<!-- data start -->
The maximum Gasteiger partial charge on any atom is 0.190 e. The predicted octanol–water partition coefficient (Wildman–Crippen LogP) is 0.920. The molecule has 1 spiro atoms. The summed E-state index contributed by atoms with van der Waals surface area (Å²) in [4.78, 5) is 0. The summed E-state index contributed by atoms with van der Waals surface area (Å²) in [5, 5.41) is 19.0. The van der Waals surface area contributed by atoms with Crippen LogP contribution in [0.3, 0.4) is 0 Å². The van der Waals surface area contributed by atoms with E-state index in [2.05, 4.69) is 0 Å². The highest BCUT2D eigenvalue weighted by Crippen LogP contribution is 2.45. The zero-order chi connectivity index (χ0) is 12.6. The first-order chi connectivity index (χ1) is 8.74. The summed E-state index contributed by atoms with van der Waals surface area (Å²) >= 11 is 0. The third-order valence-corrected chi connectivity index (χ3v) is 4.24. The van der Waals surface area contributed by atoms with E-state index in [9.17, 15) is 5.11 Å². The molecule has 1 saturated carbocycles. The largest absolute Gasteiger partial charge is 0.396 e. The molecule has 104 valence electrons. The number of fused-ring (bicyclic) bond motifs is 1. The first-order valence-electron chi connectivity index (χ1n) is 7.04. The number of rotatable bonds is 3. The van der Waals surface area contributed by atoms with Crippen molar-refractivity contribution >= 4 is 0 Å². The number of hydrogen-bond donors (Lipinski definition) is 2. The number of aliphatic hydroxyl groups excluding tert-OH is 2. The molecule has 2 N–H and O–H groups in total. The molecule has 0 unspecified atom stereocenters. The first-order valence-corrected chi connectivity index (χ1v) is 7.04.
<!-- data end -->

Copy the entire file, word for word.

The maximum Gasteiger partial charge on any atom is 0.190 e. The predicted octanol–water partition coefficient (Wildman–Crippen LogP) is 0.920. The molecule has 1 spiro atoms. The summed E-state index contributed by atoms with van der Waals surface area (Å²) in [4.78, 5) is 0. The summed E-state index contributed by atoms with van der Waals surface area (Å²) in [5, 5.41) is 19.0. The van der Waals surface area contributed by atoms with Crippen LogP contribution in [0.3, 0.4) is 0 Å². The van der Waals surface area contributed by atoms with E-state index in [2.05, 4.69) is 0 Å². The highest BCUT2D eigenvalue weighted by Crippen LogP contribution is 2.45. The zero-order chi connectivity index (χ0) is 12.6. The first-order chi connectivity index (χ1) is 8.74. The summed E-state index contributed by atoms with van der Waals surface area (Å²) >= 11 is 0. The third-order valence-corrected chi connectivity index (χ3v) is 4.24. The van der Waals surface area contributed by atoms with E-state index in [9.17, 15) is 5.11 Å². The molecule has 1 saturated carbocycles. The largest absolute Gasteiger partial charge is 0.396 e. The molecule has 104 valence electrons. The number of fused-ring (bicyclic) bond motifs is 1. The first-order valence-electron chi connectivity index (χ1n) is 7.04. The number of rotatable bonds is 3. The van der Waals surface area contributed by atoms with Crippen molar-refractivity contribution >= 4 is 0 Å². The number of hydrogen-bond donors (Lipinski definition) is 2. The number of aliphatic hydroxyl groups excluding tert-OH is 2. The molecule has 2 N–H and O–H groups in total. The molecule has 0 unspecified atom stereocenters. The first-order valence-corrected chi connectivity index (χ1v) is 7.04.